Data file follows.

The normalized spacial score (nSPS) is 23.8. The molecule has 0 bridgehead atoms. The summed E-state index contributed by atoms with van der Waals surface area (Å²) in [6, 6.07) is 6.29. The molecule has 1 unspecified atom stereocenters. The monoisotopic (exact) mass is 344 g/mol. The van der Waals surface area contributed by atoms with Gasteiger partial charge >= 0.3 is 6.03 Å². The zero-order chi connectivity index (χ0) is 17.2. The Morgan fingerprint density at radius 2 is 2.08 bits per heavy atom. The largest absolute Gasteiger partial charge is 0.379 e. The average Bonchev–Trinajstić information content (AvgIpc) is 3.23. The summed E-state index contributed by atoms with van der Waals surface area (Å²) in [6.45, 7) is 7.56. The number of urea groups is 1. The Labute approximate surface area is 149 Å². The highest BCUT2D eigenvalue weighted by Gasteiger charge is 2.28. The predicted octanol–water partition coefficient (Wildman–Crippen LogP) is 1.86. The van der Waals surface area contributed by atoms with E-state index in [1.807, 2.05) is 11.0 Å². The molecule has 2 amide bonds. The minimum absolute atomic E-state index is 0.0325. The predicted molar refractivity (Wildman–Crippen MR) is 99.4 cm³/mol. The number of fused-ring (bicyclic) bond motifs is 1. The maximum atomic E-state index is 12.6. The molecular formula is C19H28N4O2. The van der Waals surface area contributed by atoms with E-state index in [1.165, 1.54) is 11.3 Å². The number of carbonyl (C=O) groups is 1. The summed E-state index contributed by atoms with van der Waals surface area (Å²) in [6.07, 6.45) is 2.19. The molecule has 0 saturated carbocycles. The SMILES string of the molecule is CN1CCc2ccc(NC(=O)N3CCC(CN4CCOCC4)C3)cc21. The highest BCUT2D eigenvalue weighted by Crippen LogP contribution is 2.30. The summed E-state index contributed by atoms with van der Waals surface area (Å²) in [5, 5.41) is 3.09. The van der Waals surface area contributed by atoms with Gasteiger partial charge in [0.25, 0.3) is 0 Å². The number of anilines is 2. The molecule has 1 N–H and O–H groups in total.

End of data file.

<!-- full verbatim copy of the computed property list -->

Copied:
The normalized spacial score (nSPS) is 23.8. The molecule has 0 bridgehead atoms. The summed E-state index contributed by atoms with van der Waals surface area (Å²) in [6, 6.07) is 6.29. The molecule has 1 unspecified atom stereocenters. The monoisotopic (exact) mass is 344 g/mol. The van der Waals surface area contributed by atoms with Gasteiger partial charge >= 0.3 is 6.03 Å². The zero-order chi connectivity index (χ0) is 17.2. The Morgan fingerprint density at radius 2 is 2.08 bits per heavy atom. The largest absolute Gasteiger partial charge is 0.379 e. The average Bonchev–Trinajstić information content (AvgIpc) is 3.23. The summed E-state index contributed by atoms with van der Waals surface area (Å²) in [6.45, 7) is 7.56. The number of urea groups is 1. The Labute approximate surface area is 149 Å². The highest BCUT2D eigenvalue weighted by Gasteiger charge is 2.28. The predicted octanol–water partition coefficient (Wildman–Crippen LogP) is 1.86. The van der Waals surface area contributed by atoms with E-state index in [1.807, 2.05) is 11.0 Å². The molecule has 2 amide bonds. The minimum absolute atomic E-state index is 0.0325. The predicted molar refractivity (Wildman–Crippen MR) is 99.4 cm³/mol. The number of fused-ring (bicyclic) bond motifs is 1. The maximum atomic E-state index is 12.6. The molecular formula is C19H28N4O2. The van der Waals surface area contributed by atoms with E-state index in [1.165, 1.54) is 11.3 Å². The number of carbonyl (C=O) groups is 1. The summed E-state index contributed by atoms with van der Waals surface area (Å²) in [6.07, 6.45) is 2.19. The molecule has 0 saturated carbocycles. The SMILES string of the molecule is CN1CCc2ccc(NC(=O)N3CCC(CN4CCOCC4)C3)cc21. The highest BCUT2D eigenvalue weighted by Crippen LogP contribution is 2.30. The summed E-state index contributed by atoms with van der Waals surface area (Å²) in [5, 5.41) is 3.09. The van der Waals surface area contributed by atoms with Gasteiger partial charge in [0.25, 0.3) is 0 Å². The number of anilines is 2. The molecule has 1 N–H and O–H groups in total.